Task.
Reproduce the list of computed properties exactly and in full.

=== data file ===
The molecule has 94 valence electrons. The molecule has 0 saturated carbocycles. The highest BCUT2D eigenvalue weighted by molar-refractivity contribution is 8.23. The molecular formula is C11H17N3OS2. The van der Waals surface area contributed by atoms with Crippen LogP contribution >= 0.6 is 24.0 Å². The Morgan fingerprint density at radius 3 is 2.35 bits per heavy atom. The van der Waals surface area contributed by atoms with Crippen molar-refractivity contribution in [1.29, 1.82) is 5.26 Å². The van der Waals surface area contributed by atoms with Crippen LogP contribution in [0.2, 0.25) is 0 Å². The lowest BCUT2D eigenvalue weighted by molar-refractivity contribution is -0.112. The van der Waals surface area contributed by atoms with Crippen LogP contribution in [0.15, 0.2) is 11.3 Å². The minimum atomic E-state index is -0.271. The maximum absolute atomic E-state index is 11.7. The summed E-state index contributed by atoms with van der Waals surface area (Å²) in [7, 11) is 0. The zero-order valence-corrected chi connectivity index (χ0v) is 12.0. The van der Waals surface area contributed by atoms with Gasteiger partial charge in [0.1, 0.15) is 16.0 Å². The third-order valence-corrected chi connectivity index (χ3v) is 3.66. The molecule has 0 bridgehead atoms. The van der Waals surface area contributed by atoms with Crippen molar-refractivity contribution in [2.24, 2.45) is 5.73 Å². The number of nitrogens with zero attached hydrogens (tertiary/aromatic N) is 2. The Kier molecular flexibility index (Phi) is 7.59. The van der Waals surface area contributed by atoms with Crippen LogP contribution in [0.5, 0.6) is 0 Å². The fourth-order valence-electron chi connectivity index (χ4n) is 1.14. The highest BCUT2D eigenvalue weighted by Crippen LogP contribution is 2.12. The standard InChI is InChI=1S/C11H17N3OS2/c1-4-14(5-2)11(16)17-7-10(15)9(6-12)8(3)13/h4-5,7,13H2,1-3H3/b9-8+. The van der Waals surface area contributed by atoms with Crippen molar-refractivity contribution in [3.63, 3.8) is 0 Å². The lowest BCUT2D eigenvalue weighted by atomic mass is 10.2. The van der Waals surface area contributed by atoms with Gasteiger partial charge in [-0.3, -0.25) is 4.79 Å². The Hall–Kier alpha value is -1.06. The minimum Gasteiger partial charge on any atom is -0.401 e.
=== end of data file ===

The molecule has 94 valence electrons. The molecule has 0 saturated carbocycles. The highest BCUT2D eigenvalue weighted by molar-refractivity contribution is 8.23. The molecular formula is C11H17N3OS2. The van der Waals surface area contributed by atoms with Crippen LogP contribution >= 0.6 is 24.0 Å². The Morgan fingerprint density at radius 3 is 2.35 bits per heavy atom. The van der Waals surface area contributed by atoms with Crippen molar-refractivity contribution in [1.29, 1.82) is 5.26 Å². The van der Waals surface area contributed by atoms with Crippen LogP contribution in [0.2, 0.25) is 0 Å². The lowest BCUT2D eigenvalue weighted by molar-refractivity contribution is -0.112. The van der Waals surface area contributed by atoms with Crippen LogP contribution in [0.15, 0.2) is 11.3 Å². The minimum atomic E-state index is -0.271. The maximum absolute atomic E-state index is 11.7. The summed E-state index contributed by atoms with van der Waals surface area (Å²) in [7, 11) is 0. The zero-order valence-corrected chi connectivity index (χ0v) is 12.0. The van der Waals surface area contributed by atoms with Gasteiger partial charge in [0.1, 0.15) is 16.0 Å². The third-order valence-corrected chi connectivity index (χ3v) is 3.66. The molecule has 0 bridgehead atoms. The van der Waals surface area contributed by atoms with Crippen molar-refractivity contribution in [2.24, 2.45) is 5.73 Å². The number of nitrogens with zero attached hydrogens (tertiary/aromatic N) is 2. The Kier molecular flexibility index (Phi) is 7.59. The van der Waals surface area contributed by atoms with Crippen LogP contribution in [0.5, 0.6) is 0 Å². The fourth-order valence-electron chi connectivity index (χ4n) is 1.14. The highest BCUT2D eigenvalue weighted by Crippen LogP contribution is 2.12. The standard InChI is InChI=1S/C11H17N3OS2/c1-4-14(5-2)11(16)17-7-10(15)9(6-12)8(3)13/h4-5,7,13H2,1-3H3/b9-8+. The van der Waals surface area contributed by atoms with Crippen molar-refractivity contribution in [3.63, 3.8) is 0 Å². The lowest BCUT2D eigenvalue weighted by atomic mass is 10.2. The van der Waals surface area contributed by atoms with Gasteiger partial charge in [-0.3, -0.25) is 4.79 Å². The Hall–Kier alpha value is -1.06. The minimum Gasteiger partial charge on any atom is -0.401 e.